characters. In five of the six pairs _meridionalis_ had a less inflated
braincase, and smaller postpalatal foramina, and in each of the six
pairs _meridionalis_ had a greater depression in the frontonasal region
and posteriorly more acute incisive foramina. Four external
measurements and nine cranial measurements were compared using the
series of _meridionalis_, the series of _chiapensis_ from Guatemala,
and Hooper's (1952:213) measurements of seven _chiapensis_ from central
Chiapas. The lesser average and maximum total length of skull in
_meridionalis_ than in either series of _chiapensis_ suggests that
_meridionalis_ has a smaller skull. Externally, the lesser total length
of _meridionalis_ is largely owing to its shorter tail; there is little
difference in length of head and body between _meridionalis_ and
_chiapensis_. The longest tail among our _meridionalis_ is shorter than
the shortest tail among the _chiapensis_ (disregarding two Guatemalan
specimens of _chiapensis_ that probably had injured tails). The
interorbital breadth of _meridionalis_ is on the average greater and
the depth of cranium is less than in _chiapensis_. There is some
overlap in the range of each of these two cranial measurements, but in
all _meridionalis_ the interorbital breadth exceeds 42 per cent of the
depth of cranium, and in all _chiapensis_ is less than 42 per cent. The
length of the incisive foramina in _meridionalis_, expressed as a
percentage of the total length of the skull, is usually greater than in
_chiapensis_.

One of our specimens (KU 71389) contained four embryos that measured 5
mm. in crown-rump length.

     _Measurements._--Selected measurements of the holotype,
     followed by the average and extreme measurements of six
     specimens of _meridionalis_ (including the holotype) from
     the vicinity of the type locality are: total length, 154,
     152.0 (148-154); length of tail, 82, 82.0 (81-83); length of
     hind foot, 17, 18.0 (17-19); length of ear from notch, 13,
     13.3 (12-14); total length of skull, 21.4, 21.13
     (20.3-21.7); zygomatic breadth, 10.0, 10.38 (10.0-10.6);
     breadth of braincase, 10.1, 10.17 (9.9-10.4); depth of
     skull, 8.2, 8.00 (7.8-8.3); interorbital constriction, 3.7,
     3.53 (3.4-3.7); breadth of rostrum, 3.8, 3.75 (3.6-3.9);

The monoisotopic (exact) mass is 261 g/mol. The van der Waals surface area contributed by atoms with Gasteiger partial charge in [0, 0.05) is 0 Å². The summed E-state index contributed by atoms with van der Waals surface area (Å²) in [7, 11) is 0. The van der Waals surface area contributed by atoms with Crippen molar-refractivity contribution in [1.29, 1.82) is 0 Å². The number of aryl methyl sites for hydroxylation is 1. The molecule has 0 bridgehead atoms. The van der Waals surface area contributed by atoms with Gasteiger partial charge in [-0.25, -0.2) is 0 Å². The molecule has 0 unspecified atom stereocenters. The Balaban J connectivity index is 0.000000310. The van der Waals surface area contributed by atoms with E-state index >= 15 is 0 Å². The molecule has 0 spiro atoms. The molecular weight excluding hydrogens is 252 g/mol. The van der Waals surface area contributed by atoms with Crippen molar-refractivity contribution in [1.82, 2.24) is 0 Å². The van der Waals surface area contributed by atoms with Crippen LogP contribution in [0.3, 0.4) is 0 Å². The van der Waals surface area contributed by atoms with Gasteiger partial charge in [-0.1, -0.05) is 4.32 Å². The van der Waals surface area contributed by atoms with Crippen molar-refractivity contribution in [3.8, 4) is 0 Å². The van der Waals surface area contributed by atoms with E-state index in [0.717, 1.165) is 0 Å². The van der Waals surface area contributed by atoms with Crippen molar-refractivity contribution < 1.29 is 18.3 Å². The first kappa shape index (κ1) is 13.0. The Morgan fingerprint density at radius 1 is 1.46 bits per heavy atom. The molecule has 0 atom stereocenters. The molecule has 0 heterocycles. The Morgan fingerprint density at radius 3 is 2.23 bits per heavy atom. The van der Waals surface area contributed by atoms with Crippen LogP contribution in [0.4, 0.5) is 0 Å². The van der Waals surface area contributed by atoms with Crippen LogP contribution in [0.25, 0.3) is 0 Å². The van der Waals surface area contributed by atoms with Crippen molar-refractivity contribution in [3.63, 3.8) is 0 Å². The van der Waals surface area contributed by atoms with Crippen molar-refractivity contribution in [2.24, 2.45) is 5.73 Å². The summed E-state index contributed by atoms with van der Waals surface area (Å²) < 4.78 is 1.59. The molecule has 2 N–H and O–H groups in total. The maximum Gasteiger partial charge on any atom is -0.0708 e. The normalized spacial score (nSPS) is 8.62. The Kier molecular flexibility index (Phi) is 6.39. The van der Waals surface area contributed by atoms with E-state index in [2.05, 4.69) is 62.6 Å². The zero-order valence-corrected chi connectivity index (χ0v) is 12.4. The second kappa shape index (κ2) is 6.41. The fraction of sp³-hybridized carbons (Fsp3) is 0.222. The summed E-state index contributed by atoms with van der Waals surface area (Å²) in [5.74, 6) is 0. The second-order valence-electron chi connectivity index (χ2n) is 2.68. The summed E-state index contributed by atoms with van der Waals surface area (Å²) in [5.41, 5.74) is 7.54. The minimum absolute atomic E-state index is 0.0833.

length of rostrum, 7.4, 7.33 (7.1-7.7); length of incisive
     foramen, 4.6, 4.47 (4.2-4.6); length of upper molar
     tooth-row, 3.2, 3.32 (3.2-3.5). Corresponding measurements
     of a specimen from 11 mi. SE Darío are: 153, 82, 18, 13,
     20.7, 10.3, 10.1, 7.8, 3.4, 3.6, 7.2, 4.3, and 3.2.

     _Specimens examined, 8, as follows_: NICARAGUA.--Estelí: 9
     mi. NNW Estelí, 4 (KU 71386-89--July 15, 1956); 8 mi. NNW
     Estelí, 3 (KU 71393-95--February 5, 1956). Matagalpa: 11 mi.
     SE Darío, 1 (KU 71392--March 21, 1956).

     Specimens of _Reithrodontomys fulvescens helvolus_ used in
     comparisons: OAXACA: 3 mi. ESE Oaxaca, 1 (KU 68891--June 24,
     1955); 3 mi. W Mitla, 4 (KU 68892-95--August 5 to 9, 1955).

~_Reithrodontomys gracilis anthonyi_~ Goodwin.--EL SALVADOR.--Santa
Ana: 2 mi. SE San Cristóbal, 2950 ft., 2 (KU 65401-02--March 6, 1955).
GUATEMALA.--Jutiapa: 2-1/2 mi. W, 2-1/4 mi. N San Cristóbal [El
Salvador], 2900 ft., 5 (KU 65396-400--March 6, 1955).

The subspecies _anthonyi_ has been known previously by seven specimens,
none of which is fully adult, judging from Hooper's (1952:134) comment
that the adult pelage of _anthonyi_ is unknown. Six of our seven
specimens are clearly adults as is shown by well-worn teeth and degree
of development of temporal ridges. The seventh is a young animal in
process of postjuvenal molt. Individuals from our series in general
resemble specimens of _Reithrodontomys mexicanus orinus_ from the
vicinity of Guatemala City but differ from the latter as follows:
dorsal pelage brighter (with less suffusion of black), "peppered" in